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Peripheral Neuropathy and Diabetes

Experts describe 10 ways to treat diabetic nerve pain at home.

Warm Water Treatment for Diabetic Neuropathy

Some people find that a regular warm bath provides some relief from mild nerve pain. Warm baths boost blood flow to the skin of the legs and feet. And because they're relaxing and stress- reducing, they can help make pain easier to tolerate.

"Warm baths are a good, safe option," says Kinsella, as long as you're careful about the heat. "Check the water temperature with your arm, not your feet, before stepping in."

Vitamin B Complex May Help Nerve Pain

The B vitamins (B-1, B-12, B-6, and folic acid) are essential for nerve health. Most people get enough B vitamins just from eating a healthy diet, but controlled studies differ on whether taking a B vitamin supplement improves nerve pain.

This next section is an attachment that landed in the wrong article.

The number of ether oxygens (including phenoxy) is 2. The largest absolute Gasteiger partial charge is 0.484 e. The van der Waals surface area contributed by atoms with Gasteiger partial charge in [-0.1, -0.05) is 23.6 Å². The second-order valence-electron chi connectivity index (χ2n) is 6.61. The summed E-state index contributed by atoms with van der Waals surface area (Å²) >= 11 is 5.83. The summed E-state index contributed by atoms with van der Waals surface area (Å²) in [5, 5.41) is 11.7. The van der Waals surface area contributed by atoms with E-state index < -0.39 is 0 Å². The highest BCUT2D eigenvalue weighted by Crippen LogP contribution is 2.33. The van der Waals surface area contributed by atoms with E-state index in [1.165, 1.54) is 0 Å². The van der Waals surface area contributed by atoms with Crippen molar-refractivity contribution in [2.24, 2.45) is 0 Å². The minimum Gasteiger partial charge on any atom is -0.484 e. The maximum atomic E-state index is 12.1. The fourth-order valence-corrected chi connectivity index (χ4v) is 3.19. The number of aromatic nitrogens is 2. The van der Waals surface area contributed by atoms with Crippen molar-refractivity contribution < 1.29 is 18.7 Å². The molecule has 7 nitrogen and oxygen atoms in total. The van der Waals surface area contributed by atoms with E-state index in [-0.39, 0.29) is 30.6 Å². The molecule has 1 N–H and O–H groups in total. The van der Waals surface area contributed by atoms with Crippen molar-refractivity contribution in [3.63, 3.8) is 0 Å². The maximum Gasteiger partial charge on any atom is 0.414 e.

Kinsella recommends taking daily B vitamins because they are "a generally inexpensive, safe measure that will help some people." He advises 25 milligrams of thiamine (B-1), 500 micrograms of B-12, 25 milligrams of B-6, and at least 1 milligram of folic acid.

He cautions against higher doses of B-6. "Don't go higher than 50 milligrams a day." Kinsella says. Taking the supplement in high doses and long term can lead to toxicity, and cause pain and numbness in the hands and legs, and in severe cases even difficulty walking.

Over-the-Counter Pain Relievers

Acetaminophen, aspirin, ibuprofen (Motrin), and naproxen (Aleve) are better for headaches than nerve pain, most experts say. Still, they can play a part in your home treatment plan for neuropathic pain.

McLaughlin advises talking to your doctor before using them to improve pain. "Some of these medicines can be hard on your kidneys," she says, so never go above your doctor's recommended dosages.

Capsaicin: The Hot Chili Pepper Treatment

Who knew that chili peppers could reduce nerve pain? Made from hot peppers, capsaicin cream rubbed on skin affected by nerve pain can bring relief. In one important study, more than two-thirds of people using capsaicin reported improvement in nerve pain.

Capsaicin does help, but you have to be religious about using it, Kinsella tells WebMD. "You have to apply it three or four times a day and know that for a few weeks, it will feel worse before it gets better."

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